Passes in hand, we hope that our travel to the US for semi-annual visits when we expatriate to Panama will be as easy and painless as obtaining the pass.
While visiting with expats in Panama, one frequently-asked question focused on whether to move with all, part or none of our belongings. The temptation was strong, at least initially, for us to sell or give away everything we owned, pack a couple of suitcases of essentials, and start anew. New life, new things. No baggage with no baggage.
We learned that expats take all approaches. Our friends Holly and Scott packed and shipped a HUGE shipping container of items, including loads of tools and equipment that Scott knew he would need and want for the construction of their casita, home and to use daily in his workshop in Boquete. Others started virtually from scratch. Still others suggested a middle ground approach of leaving much and taking some things, particularly those of sentimental value. The things that would make us feel at home in our new home.
The middle ground approach appealed to us as we thought about our new start. We knew that some things are inexpensive in Panama and worth replacing; other things were going to be harder or more expensive to replace. So we met with an international mover (recommended by others in Panama), got estimates and proceeded with the plan to pack much of our house for shipping to Panama once we settled. Continue reading “Getting to Panama -The Road Trip”→
It now seems like a no brainer that we decided to expatriate to Panama in our retirement. After all, Roque is a dual US-Panamanian citizen. But this was not where we started.
When we met, at the ripe young ages of 55 and 51, Roque was the Commissioner of a major metropolitan child welfare system – a BIG job with BIG responsibilities and the attendant stresses. We had both been married before, had children, struggled financially and personally and had experienced the kinds of blessings and challenges of people who had been working and living for decades. We were overwhelmed with the blessing of finding each other and shortly after falling in love, began to talk about how we could retire and dedicate our time to being with each other and experiencing the world together.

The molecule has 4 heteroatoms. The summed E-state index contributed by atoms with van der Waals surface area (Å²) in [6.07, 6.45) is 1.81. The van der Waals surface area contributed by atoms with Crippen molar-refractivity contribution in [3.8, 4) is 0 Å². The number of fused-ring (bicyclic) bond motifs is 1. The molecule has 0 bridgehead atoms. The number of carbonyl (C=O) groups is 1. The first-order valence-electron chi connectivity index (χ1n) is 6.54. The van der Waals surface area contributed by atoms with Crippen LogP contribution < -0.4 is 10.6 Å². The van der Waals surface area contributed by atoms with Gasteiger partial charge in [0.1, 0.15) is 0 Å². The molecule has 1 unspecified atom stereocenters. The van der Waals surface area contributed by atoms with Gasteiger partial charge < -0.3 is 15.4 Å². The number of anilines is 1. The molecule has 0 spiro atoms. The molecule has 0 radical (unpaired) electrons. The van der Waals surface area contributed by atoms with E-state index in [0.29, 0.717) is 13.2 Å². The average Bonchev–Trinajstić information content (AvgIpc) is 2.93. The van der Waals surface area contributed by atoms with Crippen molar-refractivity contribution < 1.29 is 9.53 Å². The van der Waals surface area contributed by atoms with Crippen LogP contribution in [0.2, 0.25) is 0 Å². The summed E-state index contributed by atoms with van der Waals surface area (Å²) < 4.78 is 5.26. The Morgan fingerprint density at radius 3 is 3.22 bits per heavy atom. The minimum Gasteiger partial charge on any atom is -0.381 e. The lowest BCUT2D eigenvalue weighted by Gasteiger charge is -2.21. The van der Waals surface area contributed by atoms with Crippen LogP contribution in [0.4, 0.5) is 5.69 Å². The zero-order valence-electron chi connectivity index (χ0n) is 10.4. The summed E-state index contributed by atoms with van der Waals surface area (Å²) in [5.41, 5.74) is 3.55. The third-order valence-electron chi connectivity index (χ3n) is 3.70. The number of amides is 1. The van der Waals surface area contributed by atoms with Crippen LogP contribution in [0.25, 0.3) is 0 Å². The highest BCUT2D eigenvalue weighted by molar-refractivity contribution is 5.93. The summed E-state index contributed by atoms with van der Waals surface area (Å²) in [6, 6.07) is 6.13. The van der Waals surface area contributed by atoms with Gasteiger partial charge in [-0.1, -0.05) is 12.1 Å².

From my admittedly unscientific polling of many retirees, it became clear that most approach the decision of when to retire from a magic-number perspective: when will we have enough to allow us to continue our current lifestyle in our home. Roque and I didn’t have decades of life and community-building together, which, we realized, freed us to consider all options for retirement. Also, untethered from a particular place, we could feel free to find someplace where we could live comfortably on what we projected for retirement income without the magic-number target being our primary focus.
Roque grew up overseas, the son of a World Health Organization public health physician, and moved every couple of years and didn’t really ever settle in one place until fairly recently. I grew up in one home for my entire childhood, moving away only when I went to college, after which I returned to the mid-Atlantic region where I have lived most of my life. Despite these differences in our backgrounds, our experiences have taught us that friendships are enduring whether they are decades-old and separated by miles or and that friendships can be formed at every stage of life. Neither of us was particularly daunted by having to start afresh somewhere outside the DC metro area and neither of us had developed roots that we believed we could not reconnect in a new place.